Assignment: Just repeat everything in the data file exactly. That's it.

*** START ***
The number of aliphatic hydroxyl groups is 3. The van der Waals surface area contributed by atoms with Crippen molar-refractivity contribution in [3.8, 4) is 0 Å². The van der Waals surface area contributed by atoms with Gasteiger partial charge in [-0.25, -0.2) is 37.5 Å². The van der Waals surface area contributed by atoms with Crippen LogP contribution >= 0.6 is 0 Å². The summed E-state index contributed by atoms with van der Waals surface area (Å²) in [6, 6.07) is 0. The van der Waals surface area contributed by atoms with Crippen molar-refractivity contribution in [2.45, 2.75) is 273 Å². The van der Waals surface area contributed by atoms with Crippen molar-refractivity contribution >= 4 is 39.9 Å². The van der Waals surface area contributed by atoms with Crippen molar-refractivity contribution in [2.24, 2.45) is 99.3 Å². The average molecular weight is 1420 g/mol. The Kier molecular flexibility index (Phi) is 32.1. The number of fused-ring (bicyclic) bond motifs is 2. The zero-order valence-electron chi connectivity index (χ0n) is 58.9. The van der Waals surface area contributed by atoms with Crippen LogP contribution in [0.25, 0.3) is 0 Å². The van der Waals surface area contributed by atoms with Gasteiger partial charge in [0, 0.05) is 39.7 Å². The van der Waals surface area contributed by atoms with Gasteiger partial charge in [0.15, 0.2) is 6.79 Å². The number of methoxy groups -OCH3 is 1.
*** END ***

The number of aliphatic hydroxyl groups is 3. The van der Waals surface area contributed by atoms with Crippen molar-refractivity contribution in [3.8, 4) is 0 Å². The van der Waals surface area contributed by atoms with Gasteiger partial charge in [-0.25, -0.2) is 37.5 Å². The van der Waals surface area contributed by atoms with Crippen LogP contribution >= 0.6 is 0 Å². The summed E-state index contributed by atoms with van der Waals surface area (Å²) in [6, 6.07) is 0. The van der Waals surface area contributed by atoms with Crippen molar-refractivity contribution in [2.45, 2.75) is 273 Å². The van der Waals surface area contributed by atoms with Crippen molar-refractivity contribution >= 4 is 39.9 Å². The van der Waals surface area contributed by atoms with Crippen molar-refractivity contribution in [2.24, 2.45) is 99.3 Å². The average molecular weight is 1420 g/mol. The Kier molecular flexibility index (Phi) is 32.1. The number of fused-ring (bicyclic) bond motifs is 2. The zero-order valence-electron chi connectivity index (χ0n) is 58.9. The van der Waals surface area contributed by atoms with Crippen LogP contribution in [0.25, 0.3) is 0 Å². The van der Waals surface area contributed by atoms with Gasteiger partial charge in [0, 0.05) is 39.7 Å². The van der Waals surface area contributed by atoms with Gasteiger partial charge in [0.15, 0.2) is 6.79 Å². The number of methoxy groups -OCH3 is 1.